The period 2020-2021 has become one of the busiest ones for the business community in terms of tax and customs controversy related to intragroup payments.
In terms of tax implications, the Russian tax authorities have issued special guidance on the tax treatment and qualification of intragroup services. In this guidance, the tax authorities define specific tests and requirements to be met in order to allow a tax deduction of the related charges, such as a reality test, benefit test, no duplication with any other function, proper documentary support, arm’s length tests and no charges representing shareholder functions. Where services do not meet any of the above tests, the respective fees will not be deductible. Moreover, in case a service is reclassified into shareholding activity, the fees are likely to be treated as a hidden dividend subject to withholding income tax.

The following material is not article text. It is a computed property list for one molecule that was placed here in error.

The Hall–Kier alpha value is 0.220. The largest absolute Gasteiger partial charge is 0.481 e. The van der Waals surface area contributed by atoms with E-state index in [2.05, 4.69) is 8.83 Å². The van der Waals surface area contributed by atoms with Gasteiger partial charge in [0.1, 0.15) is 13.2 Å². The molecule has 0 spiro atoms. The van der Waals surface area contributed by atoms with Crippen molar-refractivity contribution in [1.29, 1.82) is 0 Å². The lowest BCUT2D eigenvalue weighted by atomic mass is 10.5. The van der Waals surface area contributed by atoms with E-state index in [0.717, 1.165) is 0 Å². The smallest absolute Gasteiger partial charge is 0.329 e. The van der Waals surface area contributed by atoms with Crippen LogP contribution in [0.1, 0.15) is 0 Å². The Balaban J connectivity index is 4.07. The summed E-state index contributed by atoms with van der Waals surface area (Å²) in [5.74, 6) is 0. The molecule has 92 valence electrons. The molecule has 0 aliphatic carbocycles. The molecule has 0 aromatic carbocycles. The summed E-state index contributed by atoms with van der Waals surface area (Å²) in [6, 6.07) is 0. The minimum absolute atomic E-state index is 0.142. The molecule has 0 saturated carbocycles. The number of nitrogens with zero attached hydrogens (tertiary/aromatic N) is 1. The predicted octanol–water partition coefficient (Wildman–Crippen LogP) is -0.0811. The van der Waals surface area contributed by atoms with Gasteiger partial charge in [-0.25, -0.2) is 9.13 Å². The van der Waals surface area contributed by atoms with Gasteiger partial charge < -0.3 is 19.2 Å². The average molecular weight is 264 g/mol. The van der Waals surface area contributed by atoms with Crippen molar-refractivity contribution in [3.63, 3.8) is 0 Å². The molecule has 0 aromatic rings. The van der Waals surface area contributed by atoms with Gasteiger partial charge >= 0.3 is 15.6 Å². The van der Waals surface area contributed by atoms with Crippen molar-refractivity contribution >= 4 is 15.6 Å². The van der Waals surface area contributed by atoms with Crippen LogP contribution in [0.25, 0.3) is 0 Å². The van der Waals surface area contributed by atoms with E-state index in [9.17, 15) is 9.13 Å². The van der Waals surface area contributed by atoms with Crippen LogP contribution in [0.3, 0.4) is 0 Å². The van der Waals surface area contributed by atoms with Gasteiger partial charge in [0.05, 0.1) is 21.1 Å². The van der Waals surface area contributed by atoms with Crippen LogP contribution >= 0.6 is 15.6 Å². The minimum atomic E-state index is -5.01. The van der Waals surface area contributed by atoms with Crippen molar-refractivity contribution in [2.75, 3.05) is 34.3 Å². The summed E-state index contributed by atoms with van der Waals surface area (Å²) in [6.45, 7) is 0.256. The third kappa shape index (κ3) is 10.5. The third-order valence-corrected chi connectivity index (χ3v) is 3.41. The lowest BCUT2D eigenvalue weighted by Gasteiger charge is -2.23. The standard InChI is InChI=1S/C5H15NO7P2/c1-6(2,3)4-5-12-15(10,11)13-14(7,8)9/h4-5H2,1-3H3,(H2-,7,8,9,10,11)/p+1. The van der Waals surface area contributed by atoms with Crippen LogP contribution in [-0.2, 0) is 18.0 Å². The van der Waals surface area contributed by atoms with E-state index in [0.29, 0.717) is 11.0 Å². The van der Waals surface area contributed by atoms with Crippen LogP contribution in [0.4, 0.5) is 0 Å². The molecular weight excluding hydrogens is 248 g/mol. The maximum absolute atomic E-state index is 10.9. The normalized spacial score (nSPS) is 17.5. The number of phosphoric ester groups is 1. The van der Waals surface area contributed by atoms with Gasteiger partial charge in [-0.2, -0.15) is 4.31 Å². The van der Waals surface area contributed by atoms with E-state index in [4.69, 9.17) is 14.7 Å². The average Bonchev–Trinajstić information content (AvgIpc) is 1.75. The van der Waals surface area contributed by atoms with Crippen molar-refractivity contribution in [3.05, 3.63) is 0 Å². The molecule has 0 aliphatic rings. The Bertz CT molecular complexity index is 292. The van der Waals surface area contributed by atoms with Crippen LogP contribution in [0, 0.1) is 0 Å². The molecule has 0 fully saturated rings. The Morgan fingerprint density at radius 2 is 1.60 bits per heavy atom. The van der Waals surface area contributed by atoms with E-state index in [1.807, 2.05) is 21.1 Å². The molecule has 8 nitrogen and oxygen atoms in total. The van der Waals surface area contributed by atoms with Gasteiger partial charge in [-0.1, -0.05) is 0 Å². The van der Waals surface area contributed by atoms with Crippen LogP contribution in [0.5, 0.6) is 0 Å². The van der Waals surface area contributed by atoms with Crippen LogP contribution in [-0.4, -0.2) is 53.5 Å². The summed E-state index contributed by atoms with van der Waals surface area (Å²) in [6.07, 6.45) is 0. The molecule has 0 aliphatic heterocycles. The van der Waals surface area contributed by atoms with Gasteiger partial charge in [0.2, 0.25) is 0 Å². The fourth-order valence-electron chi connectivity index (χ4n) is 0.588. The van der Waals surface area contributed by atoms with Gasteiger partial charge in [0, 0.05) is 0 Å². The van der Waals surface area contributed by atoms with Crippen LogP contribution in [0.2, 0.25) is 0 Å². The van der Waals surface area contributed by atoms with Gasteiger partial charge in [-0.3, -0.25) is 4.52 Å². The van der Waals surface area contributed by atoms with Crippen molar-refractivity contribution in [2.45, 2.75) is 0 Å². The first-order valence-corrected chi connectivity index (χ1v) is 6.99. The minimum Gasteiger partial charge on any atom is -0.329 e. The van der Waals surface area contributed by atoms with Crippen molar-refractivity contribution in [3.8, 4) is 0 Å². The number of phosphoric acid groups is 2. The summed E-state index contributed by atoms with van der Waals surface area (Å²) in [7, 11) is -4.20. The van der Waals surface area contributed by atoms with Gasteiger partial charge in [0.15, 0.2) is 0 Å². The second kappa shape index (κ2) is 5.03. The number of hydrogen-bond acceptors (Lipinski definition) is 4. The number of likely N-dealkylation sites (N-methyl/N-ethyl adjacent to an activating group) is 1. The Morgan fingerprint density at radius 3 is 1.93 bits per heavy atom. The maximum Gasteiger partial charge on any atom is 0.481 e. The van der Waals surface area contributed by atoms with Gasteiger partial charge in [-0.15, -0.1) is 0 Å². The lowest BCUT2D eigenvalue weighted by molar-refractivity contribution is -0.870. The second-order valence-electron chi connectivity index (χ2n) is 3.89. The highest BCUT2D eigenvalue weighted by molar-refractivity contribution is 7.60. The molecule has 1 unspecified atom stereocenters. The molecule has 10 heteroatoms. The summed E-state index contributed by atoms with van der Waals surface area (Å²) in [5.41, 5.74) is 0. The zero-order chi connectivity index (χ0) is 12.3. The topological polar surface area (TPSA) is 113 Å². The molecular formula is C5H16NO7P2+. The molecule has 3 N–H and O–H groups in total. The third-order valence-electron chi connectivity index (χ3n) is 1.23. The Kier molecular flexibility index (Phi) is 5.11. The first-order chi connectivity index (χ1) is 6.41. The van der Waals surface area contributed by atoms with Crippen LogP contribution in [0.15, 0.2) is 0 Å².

In addition to the tax implications outlined above, the customs authorities have also undertaken a significant number of customs audits during the last few years, where, inter alia, a common theme was the inclusion of various intercompany payments (including dividends) in the customs value of imported products. Court practice on this issue is still developing. Whilst there may be arguments that some of the intra-group payments should not be included in the customs value because they are not related to the imported products and (or) cannot be viewed as a condition of sale of such products, there is already an unprecedented number of controversy cases around this issue with some large multinational companies receiving customs assessments.